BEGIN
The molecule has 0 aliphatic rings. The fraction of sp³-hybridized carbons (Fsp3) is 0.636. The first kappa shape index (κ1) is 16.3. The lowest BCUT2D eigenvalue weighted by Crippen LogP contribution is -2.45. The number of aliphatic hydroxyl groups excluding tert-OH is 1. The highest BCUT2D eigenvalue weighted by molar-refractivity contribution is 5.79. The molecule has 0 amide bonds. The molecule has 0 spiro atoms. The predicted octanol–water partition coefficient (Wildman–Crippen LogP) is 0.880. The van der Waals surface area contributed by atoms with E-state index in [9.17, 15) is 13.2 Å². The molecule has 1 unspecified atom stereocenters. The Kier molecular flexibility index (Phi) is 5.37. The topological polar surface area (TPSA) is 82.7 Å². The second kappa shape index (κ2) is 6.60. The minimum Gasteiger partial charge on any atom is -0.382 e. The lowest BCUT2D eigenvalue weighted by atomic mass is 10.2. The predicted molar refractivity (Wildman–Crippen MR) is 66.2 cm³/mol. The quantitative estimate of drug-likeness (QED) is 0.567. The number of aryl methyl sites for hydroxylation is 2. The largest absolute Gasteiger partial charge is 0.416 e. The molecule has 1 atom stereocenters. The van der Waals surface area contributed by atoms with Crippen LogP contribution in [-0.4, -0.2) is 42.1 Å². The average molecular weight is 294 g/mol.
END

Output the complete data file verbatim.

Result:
The molecule has 0 aliphatic rings. The fraction of sp³-hybridized carbons (Fsp3) is 0.636. The first kappa shape index (κ1) is 16.3. The lowest BCUT2D eigenvalue weighted by Crippen LogP contribution is -2.45. The number of aliphatic hydroxyl groups excluding tert-OH is 1. The highest BCUT2D eigenvalue weighted by molar-refractivity contribution is 5.79. The molecule has 0 amide bonds. The molecule has 0 spiro atoms. The predicted octanol–water partition coefficient (Wildman–Crippen LogP) is 0.880. The van der Waals surface area contributed by atoms with E-state index in [9.17, 15) is 13.2 Å². The molecule has 1 unspecified atom stereocenters. The Kier molecular flexibility index (Phi) is 5.37. The topological polar surface area (TPSA) is 82.7 Å². The second kappa shape index (κ2) is 6.60. The minimum Gasteiger partial charge on any atom is -0.382 e. The lowest BCUT2D eigenvalue weighted by atomic mass is 10.2. The predicted molar refractivity (Wildman–Crippen MR) is 66.2 cm³/mol. The quantitative estimate of drug-likeness (QED) is 0.567. The number of aryl methyl sites for hydroxylation is 2. The largest absolute Gasteiger partial charge is 0.416 e. The molecule has 1 atom stereocenters. The van der Waals surface area contributed by atoms with Crippen LogP contribution in [-0.4, -0.2) is 42.1 Å². The average molecular weight is 294 g/mol.